Instead, see the answer I gave to Kat and Nick’s questions above. I realize that we’re not used to gathering qualitative data in software worlds and it’s a shift from the comforts of statistics. :)
Effective learning from incidents means getting as much out of them as possible, even beyond localized ‘fixes’ to the tech. Compelling narratives about what the teams were surprised by can go a very long way to bootstrap new hires, for example.
Taking a look at “The Field Guide To Understanding Human Error” (3rd edition) by Sidney Dekker is what I would suggest!
What tips would you suggest for writing a "good" postmortem "report"? Structure of postmortems is something many companies (in my experience leading ITSM at Symantec and talking to many customers) seem to struggle with e.g. what to include, what really would make a difference?
Hey Nick -
I think you’ve captured a core challenge people doing incident analysis face: there is really no end to the data and context that can be put into a written exploration of an incident! What to include, what to focus on or highlight, what to skim over or dismiss as valuable...all of these are judgment calls that need to be made by the author(s) of these documents.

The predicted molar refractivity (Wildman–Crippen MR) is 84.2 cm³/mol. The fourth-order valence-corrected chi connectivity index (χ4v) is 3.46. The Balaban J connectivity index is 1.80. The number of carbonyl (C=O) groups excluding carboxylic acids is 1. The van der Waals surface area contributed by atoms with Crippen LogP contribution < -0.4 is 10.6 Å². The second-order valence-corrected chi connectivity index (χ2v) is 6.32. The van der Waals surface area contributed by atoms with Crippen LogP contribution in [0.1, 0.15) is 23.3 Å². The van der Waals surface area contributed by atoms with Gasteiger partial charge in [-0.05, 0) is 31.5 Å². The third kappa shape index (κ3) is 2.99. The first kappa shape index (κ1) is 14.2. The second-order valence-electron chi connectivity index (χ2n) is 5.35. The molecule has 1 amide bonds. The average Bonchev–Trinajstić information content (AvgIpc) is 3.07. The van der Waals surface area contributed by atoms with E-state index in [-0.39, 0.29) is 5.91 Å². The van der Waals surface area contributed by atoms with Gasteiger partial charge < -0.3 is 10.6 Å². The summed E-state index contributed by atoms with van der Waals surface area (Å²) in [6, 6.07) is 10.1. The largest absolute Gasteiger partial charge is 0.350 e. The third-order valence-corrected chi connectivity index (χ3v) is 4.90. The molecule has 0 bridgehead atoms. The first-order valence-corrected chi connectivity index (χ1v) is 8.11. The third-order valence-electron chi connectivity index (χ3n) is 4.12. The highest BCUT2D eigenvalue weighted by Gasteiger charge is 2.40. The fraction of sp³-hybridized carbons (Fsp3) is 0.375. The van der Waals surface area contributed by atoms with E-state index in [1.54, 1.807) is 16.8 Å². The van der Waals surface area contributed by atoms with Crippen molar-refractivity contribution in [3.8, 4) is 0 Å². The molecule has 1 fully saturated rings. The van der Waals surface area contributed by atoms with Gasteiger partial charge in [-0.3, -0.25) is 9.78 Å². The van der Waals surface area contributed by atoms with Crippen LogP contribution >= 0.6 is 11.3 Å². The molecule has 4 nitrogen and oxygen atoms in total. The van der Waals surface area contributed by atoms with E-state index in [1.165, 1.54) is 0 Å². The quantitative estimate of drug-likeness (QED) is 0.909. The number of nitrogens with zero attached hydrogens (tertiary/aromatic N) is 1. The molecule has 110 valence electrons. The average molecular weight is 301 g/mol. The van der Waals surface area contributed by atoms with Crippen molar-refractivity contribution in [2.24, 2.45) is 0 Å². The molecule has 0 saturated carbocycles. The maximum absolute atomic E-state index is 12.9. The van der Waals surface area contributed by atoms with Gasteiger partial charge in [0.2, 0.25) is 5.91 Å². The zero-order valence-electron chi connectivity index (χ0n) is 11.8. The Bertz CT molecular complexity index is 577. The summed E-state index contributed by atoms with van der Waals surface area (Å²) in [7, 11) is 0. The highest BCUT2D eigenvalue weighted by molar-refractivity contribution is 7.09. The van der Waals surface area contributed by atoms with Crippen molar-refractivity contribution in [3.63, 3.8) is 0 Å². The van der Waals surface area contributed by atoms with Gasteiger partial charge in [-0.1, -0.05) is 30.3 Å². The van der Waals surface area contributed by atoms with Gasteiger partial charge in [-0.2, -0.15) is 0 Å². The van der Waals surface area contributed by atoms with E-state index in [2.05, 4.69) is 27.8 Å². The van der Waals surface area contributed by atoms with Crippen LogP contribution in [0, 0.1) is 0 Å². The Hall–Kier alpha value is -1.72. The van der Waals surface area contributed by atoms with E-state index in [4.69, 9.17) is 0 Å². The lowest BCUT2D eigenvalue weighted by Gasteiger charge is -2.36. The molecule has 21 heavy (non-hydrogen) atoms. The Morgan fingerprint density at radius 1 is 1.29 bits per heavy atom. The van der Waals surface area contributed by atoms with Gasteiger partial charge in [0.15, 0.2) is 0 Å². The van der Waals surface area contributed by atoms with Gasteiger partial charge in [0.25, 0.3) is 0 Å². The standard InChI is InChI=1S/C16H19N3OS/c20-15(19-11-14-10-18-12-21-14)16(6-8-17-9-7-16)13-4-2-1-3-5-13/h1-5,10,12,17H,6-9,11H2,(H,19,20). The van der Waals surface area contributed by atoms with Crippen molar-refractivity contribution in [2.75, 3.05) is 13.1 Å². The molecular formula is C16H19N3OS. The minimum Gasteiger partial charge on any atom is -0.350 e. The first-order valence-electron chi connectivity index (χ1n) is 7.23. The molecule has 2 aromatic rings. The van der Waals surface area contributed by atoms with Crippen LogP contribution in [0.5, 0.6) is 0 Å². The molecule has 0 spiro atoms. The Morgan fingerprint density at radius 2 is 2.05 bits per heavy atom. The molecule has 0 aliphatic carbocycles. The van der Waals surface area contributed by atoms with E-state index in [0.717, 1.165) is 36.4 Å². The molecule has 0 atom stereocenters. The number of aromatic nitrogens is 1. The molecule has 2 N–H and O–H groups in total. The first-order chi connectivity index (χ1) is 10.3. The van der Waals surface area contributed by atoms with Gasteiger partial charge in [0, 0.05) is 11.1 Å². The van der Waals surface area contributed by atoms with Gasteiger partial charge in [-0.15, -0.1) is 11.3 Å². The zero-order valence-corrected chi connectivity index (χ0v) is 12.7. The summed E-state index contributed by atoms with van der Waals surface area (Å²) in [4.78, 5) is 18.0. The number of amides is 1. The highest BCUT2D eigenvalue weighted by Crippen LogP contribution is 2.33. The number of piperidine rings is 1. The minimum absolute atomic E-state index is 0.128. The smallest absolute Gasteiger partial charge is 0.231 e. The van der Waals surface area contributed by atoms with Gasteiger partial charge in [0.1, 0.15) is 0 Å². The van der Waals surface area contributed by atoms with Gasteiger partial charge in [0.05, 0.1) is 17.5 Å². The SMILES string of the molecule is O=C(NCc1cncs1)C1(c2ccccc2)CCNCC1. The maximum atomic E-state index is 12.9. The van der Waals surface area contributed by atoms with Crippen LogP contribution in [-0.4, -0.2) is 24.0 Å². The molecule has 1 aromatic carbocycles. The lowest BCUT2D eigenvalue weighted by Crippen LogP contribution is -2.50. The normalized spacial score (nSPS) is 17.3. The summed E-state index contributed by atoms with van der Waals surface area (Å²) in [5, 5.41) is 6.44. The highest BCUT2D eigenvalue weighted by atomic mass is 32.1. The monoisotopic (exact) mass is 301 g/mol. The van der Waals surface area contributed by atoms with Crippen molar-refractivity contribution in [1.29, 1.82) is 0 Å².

My short answer is:
I will assume that the audience is internal hands-on engineers for the rest of my answer. :) Quite often, these reports are seen as just a simple vehicle upon which “remediation” or follow-up action items are placed. This is a mistake and a missed opportunity!
Capturing tasks that might help in the future is important, but not sufficient for real learning. A key thing to remember is that these documents need to be written with the reader in mind.
What will the reader want to know about the context of the incident? We could imagine that indicating when an outage happened (Cyber Monday? Same day as your IPO? When your CEO is on stage giving an interview?) might be important in some cases and not really important in others, for example.